My fiction writing is a little rusty! Bear with me while I practice. 🙂

A Change of Scenery

The shift change took longer than Lena had anticipated. It had been a long day, with little to do except rearrange the shirts and smile at the uninterested customer. In half an hour, she’d meet her friend for drinks to complain about the high drama that ensued in their lives, which was usually just a complaint from a boss or a suspiciously ambiguous text from a friend. Five minutes till her scheduled shift, and she had still not arrived.

Showing the day’s sales would take more than five minutes. She had planned her evening so that she could get there right after she got off work. Except it didn’t look like she’d get off right away. Carina had such a flaky name. It sounded about as grounded as she was, not getting to work at the right time. At least she’d have something interesting about her day to talk to her friend about. Lena’s coworkers made no sense to her. They didn’t seem to understand how important it was to be on time, and they always rushed through the shift changes like they didn’t care.

Lena cared. It wasn’t like she got upset about little things. She just took pride in her work…and wanted everyone else to, too. And when they didn’t, it made her feel frustrated for caring too much. Just the other day, someone had complained to her boss that she had ignored a customer while counting cash. It was probably Carina. She was always watching people. Maybe if she had taken care of that customer Lena had “ignored”, then there wouldn’t have been anything to complain about.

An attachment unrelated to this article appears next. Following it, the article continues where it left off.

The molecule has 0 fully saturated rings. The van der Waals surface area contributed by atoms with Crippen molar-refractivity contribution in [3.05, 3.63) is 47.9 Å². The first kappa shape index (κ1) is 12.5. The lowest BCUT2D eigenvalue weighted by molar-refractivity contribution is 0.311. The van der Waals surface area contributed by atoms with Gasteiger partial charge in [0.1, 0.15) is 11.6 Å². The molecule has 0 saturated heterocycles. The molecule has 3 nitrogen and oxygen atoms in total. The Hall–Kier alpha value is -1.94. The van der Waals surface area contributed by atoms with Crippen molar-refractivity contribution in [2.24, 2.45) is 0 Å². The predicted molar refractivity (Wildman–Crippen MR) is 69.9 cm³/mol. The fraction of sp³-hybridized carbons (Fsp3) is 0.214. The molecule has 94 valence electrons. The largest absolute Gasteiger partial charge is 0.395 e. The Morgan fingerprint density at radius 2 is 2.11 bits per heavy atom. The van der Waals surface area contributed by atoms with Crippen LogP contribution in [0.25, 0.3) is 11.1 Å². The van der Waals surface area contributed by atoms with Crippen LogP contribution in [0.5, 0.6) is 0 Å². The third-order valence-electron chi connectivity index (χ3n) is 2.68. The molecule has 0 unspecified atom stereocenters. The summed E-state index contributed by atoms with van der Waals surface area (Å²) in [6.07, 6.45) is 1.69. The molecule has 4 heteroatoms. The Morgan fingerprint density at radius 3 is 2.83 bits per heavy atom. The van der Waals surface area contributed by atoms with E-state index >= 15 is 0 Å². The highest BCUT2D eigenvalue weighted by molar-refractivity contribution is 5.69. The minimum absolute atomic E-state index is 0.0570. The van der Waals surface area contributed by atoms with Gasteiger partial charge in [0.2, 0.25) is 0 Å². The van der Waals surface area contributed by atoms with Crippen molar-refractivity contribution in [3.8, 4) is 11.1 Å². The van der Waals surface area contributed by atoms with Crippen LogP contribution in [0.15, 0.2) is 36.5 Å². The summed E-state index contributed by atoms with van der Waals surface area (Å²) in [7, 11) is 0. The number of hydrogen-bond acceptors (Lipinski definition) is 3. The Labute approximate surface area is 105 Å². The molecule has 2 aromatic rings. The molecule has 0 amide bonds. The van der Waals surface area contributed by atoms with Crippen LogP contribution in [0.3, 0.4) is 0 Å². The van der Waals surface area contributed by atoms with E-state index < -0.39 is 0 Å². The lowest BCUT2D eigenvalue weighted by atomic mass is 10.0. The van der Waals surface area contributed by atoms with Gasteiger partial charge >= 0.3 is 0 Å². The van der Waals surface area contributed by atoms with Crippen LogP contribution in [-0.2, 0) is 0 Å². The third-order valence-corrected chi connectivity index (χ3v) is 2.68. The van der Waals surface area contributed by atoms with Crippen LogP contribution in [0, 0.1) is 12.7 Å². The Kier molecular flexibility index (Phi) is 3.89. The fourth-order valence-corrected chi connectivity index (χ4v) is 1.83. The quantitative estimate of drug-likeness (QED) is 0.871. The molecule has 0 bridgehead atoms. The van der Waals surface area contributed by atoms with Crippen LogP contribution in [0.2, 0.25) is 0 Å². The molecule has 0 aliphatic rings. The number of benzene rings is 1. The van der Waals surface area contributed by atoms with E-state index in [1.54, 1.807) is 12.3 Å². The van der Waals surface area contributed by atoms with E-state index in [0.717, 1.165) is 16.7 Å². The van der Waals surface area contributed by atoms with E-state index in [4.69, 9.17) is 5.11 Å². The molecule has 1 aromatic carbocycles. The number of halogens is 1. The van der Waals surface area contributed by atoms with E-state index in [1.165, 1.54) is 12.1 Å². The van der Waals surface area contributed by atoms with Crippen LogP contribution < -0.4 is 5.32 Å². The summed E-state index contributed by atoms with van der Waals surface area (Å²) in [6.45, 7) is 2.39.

And why did Carina feel like it was okay to talk about other people’s business? If her boss had had a problem with her performance, then she would have addressed it. It wasn’t Carina’s responsibility to make sure people were doing their jobs. Maybe if she worked harder, it could be. The past few months, she had seemed especially checked out.

Now it was two minutes till the hour, and there still was no sign of Carina. She started to write a note about the day, explaining how it went. This way she could run out the door; she had been here too long already.

At four after the hour, Carina showed up, breathless. Lena couldn’t believe how disheveled her hair was and how her eyeliner was uneven, as if it had been applied in a hurry. The circles under her eyes were unappealing. People who went to bed at decent hours didn’t look the way Carina did. She shoved the note into her hand, clocked out, and rushed out the door without acknowledging Carina’s apology. “I’m so sorry!” she called out a second time as Lena stepped outside.

When she came into work the next day, Greer said hello. As he was about to tell her how the evening went, Lena jumped at the chance to talk. “Did it go alright after I left? Carina was late, and I was only able to leave her a note about the day!”

Greer looked solemn. “Yes, things were fine. Slow, like always. It was good for that night, though. The cancer finally took Jason.”

“Who’s Jason?” she asked.

“Who’s Jason?” he repeated. “Her boyfriend? You didn’t know about him?”